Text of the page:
As the third quarter is coming to a close, Rivers grabs a defensive rebound and heads up the court with only a few seconds remaining. He weaves his way through the lazy steal attempted by Nowitzki and charges below the arc. Rivers draws Harris towards him before kicking it out to Wesley Johnson for a corner three that cuts the Dallas lead down to just 6 points going to the fourth quarter.

Let’s commend Rivers for a couple things here. Firstly, he speeds up the court without even hesitating one iota. Secondly, he expertly navigates around the Nowitzki steal attempt and continues chugging along at full speed. Thirdly, he locates where Johnson is going right away and also gives a quick look to his left to spot Josh Smith on the left wing. Lastly, rather than make the cross-court pass to Smith, he keeps driving and draws the defender towards him before dishing to Johnson for the three. Well done.

This is pretty similar to the three Rivers hit late in the second half. The ball is worked to Jamal Crawford at the left elbow and Blake Griffin runs up to set Crawford a screen. As the ball is fed to Crawford, Chris Paul and Rivers switch spots on the right side – Rivers walks up to the right wing and Paul goes to the right corner. Crawford comes off of the Griffin screen at the free-throw line area, which leads to Deron Williams attempting to collapse on the curl. This leaves Rivers wide open again. Crawford goes up almost as if he’s going to shoot, but makes a jump pass to Rivers. Without hesitation, Rivers shoots and knocks down a three to give the Clippers a 99-97 lead.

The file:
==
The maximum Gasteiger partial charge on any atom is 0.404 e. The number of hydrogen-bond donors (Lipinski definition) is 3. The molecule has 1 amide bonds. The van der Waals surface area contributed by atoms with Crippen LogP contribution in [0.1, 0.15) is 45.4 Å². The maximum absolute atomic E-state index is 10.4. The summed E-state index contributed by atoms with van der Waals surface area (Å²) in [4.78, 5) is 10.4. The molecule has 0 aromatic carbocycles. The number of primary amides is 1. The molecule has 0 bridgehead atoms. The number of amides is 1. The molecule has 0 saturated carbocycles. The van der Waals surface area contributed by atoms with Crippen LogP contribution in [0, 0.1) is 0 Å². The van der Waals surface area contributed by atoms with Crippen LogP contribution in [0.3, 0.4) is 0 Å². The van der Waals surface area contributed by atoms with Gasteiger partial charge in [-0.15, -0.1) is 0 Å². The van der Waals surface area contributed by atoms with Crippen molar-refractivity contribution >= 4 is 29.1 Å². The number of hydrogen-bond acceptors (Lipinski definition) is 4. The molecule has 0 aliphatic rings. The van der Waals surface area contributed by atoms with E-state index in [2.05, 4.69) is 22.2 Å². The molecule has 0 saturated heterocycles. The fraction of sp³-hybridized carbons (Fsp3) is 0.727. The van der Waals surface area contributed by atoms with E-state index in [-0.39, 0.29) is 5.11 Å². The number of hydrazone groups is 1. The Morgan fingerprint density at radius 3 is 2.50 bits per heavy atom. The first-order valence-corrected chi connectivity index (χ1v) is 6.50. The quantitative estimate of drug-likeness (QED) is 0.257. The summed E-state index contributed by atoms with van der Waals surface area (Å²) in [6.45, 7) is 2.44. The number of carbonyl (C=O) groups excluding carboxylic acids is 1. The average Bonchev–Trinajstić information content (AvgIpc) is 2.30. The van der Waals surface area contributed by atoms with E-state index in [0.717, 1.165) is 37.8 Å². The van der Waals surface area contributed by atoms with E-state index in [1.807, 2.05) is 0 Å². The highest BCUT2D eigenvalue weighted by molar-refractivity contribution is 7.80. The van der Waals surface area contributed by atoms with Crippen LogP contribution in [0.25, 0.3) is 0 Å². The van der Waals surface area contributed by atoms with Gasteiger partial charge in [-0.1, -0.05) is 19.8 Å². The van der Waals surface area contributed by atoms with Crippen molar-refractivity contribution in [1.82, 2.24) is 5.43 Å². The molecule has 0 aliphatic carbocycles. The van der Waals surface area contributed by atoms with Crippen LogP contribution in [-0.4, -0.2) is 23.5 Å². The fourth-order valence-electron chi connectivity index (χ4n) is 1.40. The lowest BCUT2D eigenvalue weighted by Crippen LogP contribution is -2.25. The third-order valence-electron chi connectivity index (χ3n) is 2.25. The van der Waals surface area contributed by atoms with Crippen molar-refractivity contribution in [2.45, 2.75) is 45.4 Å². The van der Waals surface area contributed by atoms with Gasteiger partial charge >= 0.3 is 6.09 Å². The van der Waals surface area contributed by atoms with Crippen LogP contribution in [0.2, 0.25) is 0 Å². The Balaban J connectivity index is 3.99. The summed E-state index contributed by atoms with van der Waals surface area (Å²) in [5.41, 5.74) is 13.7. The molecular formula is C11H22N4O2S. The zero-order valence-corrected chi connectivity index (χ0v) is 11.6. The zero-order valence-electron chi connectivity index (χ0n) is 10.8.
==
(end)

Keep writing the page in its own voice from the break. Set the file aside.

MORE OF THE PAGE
As noted, this is pretty similar to the other three shown in this Film Room. He switched spots on the weakside wing, got open because his defender hastily attempted to dig down on the ball-handler during a pick-and-roll, and Rivers was once again the beneficiary of said sequence. He’s not always going to hit this shot, but he did in this game and it nearly led the Clippers to a victory. The team hopes he can keep it up.

This final play starts after an offensive rebound. Rivers gets the ball and attempts to work a pick-and-pop with Paul Pierce. Pierce sets him two screens on Williams and Rivers drives downhill towards Nowitzki. Due to Rivers’ speed and athleticism advantage, Nowitzki backs up the entire way and gets off-balance. Noticing that Dirk has no chance of recovering back on a shot attempt, Rivers rises up from near the right elbow and knocks down a mid-range jumper to give the Clippers the lead again.

Whether people want to admit it or not, this is a big time shot for Rivers. It’s one that he’s worked on all offseason with Sam Cassell, and he showcased it right here. He got Nowitzki off-balance, spotted the advantage, and made the defense pay for it. This is part of the evolution of Rivers’ game that a lot of people have been waiting for.

One of the fun things for people to do with Austin Rivers is blindly hate on the guy simply because he’s Doc Rivers’ son and they think there’s some type of nepotism going on there. Without even realizing it, they’re disregarding the impact he has made for the team simply because they think, in their own mind, that Rivers doesn’t deserve this shot or that the Clippers gave up a good player to get him. Newsflash, they didn’t. Rivers has done a lot of good work for the team since his arrival, and Wednesday night was more evidence of that. If only the team could have won the game.